Maurice Chevalier Biography, Life, Interesting Facts
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Childhood And Early Life
Maurice Chevalier was born on 12 September 1888 in Paris, France. His parents were Victor Chevalier and Josephine van de Bosch. Victor Chevalier deserted the family when the children were young, and Josephine worked as a lacemaker to support her nine children. Maurice Chevalier eleven when he was sent to work as an apprentice in a factory. He later he joined one of his brother’s who was working as an acrobat in a circus.
Rice To Stardom
An injury meant that Maurice Chevalier had to stop doing acrobatic work, so he started singing in cafes around Paris. As time went by, he added mime and skits to his act. Around this time, he was spotted by someone who worked in the theatre industry in Paris who advised him to audition for musicals. By 1909, he was working with Mistinguette, a former Folies-Bergere dancer and they found local fame with their act.
When WWI broke out in 1914, he joined the French Army. Not long afterward he was wounded and sent to a German prisoner of war camp. A positive outcome of this experience was he spent his time learning the English language from other prisoners. He also heard about the jazz, blues and ragtime music emerging from the US.
He received the Croix de Guerre after the war.
After his wartime release from the prisoner of war camp in Germany, Maurice Chevalier started working in Paris again. In 1917, he starred in a show at the Le Casino de Paris, a musical hall in Paris. He was soon making a name for himself, and this encouraged him to work in other countries. His first overseas job was in London where he sang French songs at the Palace Theatre.
A breakthrough came when he appeared in the Gershwin and Berlin musical, Dede on Broadway. By 1929 he was in Hollywood, and his first film was Innocents of Paris (1929) which was successful. His next film, The Love Parade (1929) was Ernst Lubitsch’s first sound film. Jeanette MacDonald made her debut opposite Chevalier in this his second Hollywood film. There was speculation as to the relationship between Chevalier and MacDonald. The depression era audiences loved Chevalier’s next film, The Big Pond (1930), his second film with Jeanette MacDonald. At the time of shooting The Big Pond, a French version entitled, La Grande Mer, was being shot as well, with Chevalier in the title role of the French version as well. It featured one of Chevalier’s best-loved songs; You Brought a New Kind of Love to Me. Chevalier was nominated for an Academy Award for best actor but did not win. The Big Pond also featured his hit song Livin in the Sunlight, Lovin in the Moonlight. His third film with MacDonald was Love Me Tonight (1932). Love Me Tonight is considered one of the best musicals of the 1930s. It included the songs Mimi and Isn’t It Romance.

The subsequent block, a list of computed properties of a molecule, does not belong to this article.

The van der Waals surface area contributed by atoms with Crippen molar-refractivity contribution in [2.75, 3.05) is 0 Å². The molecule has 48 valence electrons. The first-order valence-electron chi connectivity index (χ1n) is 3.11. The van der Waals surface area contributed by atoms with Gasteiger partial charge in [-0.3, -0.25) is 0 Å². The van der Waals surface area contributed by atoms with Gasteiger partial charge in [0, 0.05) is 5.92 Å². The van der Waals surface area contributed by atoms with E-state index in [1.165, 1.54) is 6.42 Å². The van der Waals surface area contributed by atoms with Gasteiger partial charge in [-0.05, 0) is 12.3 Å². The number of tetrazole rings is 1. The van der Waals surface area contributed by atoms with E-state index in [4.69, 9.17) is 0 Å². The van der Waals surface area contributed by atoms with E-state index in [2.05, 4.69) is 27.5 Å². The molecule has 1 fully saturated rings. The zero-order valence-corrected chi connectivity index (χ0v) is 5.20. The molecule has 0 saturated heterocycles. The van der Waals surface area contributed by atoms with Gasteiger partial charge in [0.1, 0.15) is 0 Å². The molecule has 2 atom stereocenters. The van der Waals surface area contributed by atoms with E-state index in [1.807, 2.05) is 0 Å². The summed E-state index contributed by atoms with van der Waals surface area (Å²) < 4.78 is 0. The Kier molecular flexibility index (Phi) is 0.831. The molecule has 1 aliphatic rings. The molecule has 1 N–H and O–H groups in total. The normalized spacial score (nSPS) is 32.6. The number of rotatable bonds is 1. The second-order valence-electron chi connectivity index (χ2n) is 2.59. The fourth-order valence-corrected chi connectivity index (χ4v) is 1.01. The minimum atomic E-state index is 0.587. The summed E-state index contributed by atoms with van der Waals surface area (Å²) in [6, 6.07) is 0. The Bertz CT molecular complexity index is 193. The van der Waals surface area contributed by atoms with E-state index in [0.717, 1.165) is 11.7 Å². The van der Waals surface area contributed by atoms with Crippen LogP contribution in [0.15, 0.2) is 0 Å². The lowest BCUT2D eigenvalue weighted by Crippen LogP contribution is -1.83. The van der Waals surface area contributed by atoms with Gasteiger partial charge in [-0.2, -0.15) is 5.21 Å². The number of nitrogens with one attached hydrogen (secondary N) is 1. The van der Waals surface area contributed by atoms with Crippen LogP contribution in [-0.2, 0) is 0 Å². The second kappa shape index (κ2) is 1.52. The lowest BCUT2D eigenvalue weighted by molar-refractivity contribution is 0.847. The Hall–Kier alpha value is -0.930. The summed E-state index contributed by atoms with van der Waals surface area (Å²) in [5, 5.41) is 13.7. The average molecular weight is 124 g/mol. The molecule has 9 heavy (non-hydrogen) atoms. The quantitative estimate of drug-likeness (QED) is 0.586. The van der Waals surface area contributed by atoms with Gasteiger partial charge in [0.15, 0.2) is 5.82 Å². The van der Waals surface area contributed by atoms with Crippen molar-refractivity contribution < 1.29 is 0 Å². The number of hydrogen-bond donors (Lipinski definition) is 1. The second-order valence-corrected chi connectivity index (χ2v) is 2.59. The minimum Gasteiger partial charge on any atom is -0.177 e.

Director Lubitsch then decided to do a remake of The Marriage Circle, a silent movie he had directed in 1924. Again, Chevalier starred opposite MacDonald. The film was renamed One Hour With You (1932), and the romantic-comedy received an Oscar nomination. Chevalier sang Oh That Mitzi in the film.
Maurice Chevalier had become a Hollywood success story but left Hollywood abruptly in 1935 and returned to France. In France, he became enormously popular with his cabaret shows, by this time using his trademark straw boater, bow-tie, and cane. He also appeared in some films. Then World War II broke out in 1939 and Maurice Chevalier was concerned about in performing Nazi-occupied areas. He did one show in Germany in 1941 which had a caveat that certain French prisoners of war be released. This is what led to charges of Nazi collaboration against him. After the war, he was charged and found not guilty. He took his stage show to London but was denied re-entry to the US for a few years. This was because he was on a watch list due to his anti-nuclear stance.
In the late fifties, Maurice Chevalier returned to Hollywood and appeared in Love in the Afternoon (1957). And he starred in Gigi (1958) in which he sang what was to be a mega-hit for him, Thank Heaven for Little Girls. He starred with Frank Sinatra in Can-Can (1960). Then he appeared in Fanny (1961), this film was nominated for an Academy Award for Best Picture. Chevalier’s last Hollywood film was Monkey’s Go Home where he played the role of Father Sylvain.
Awards And Achievements
In 1957 Maurice Chevalier was presented with The George Eastman Award for his work in film. Then in 1959, he won an Academy Honorary Award for his contribution to the film industry; special mention was made of Gigi. In 1962, he was nominated for the Golden Globe: Best Actor - Drama for Fanny (1961); the same year he won the Cecil B. DeMille for Fanny (1961). He was nominated for Best Actor in a Leading Role twice in 1930. Once for The Big Pond (1930) and the other for The Love Parade (1929).
He received a Grammy Award nomination in 1971, in the best Best Recording for Children category, for the soundtrack of Aristocats.
Chevalier’s first wife was: Yvonne Vallée (1899 -1996). He married her in Paris in 1927, and they divorced in 1933. His second wife was Nita Raya (1915-2015), they married in 1937 and divorced in 1946. Maurice Chevalier had no children. Maurice Chevalier died at home in Paris in January 1972.
Maurice Chevalier signed the anti-nuclear Stockholm Appeal in 1951 and was put on a watch list by the US State Department.
He sang the title song in the animated Disney film, The Aristocats (1970)
Ranker.com list his five best films like Love Me Tonight, Fanny, The Smiling Lieutenant and Can-Can. Many of his songs such as Thank Heavens for Little Girls and Louise have endured.
Maurice Chevalier was suspected of collaborating with the Nazis during the occupation of France. He was put on trial and subsequently acquitted.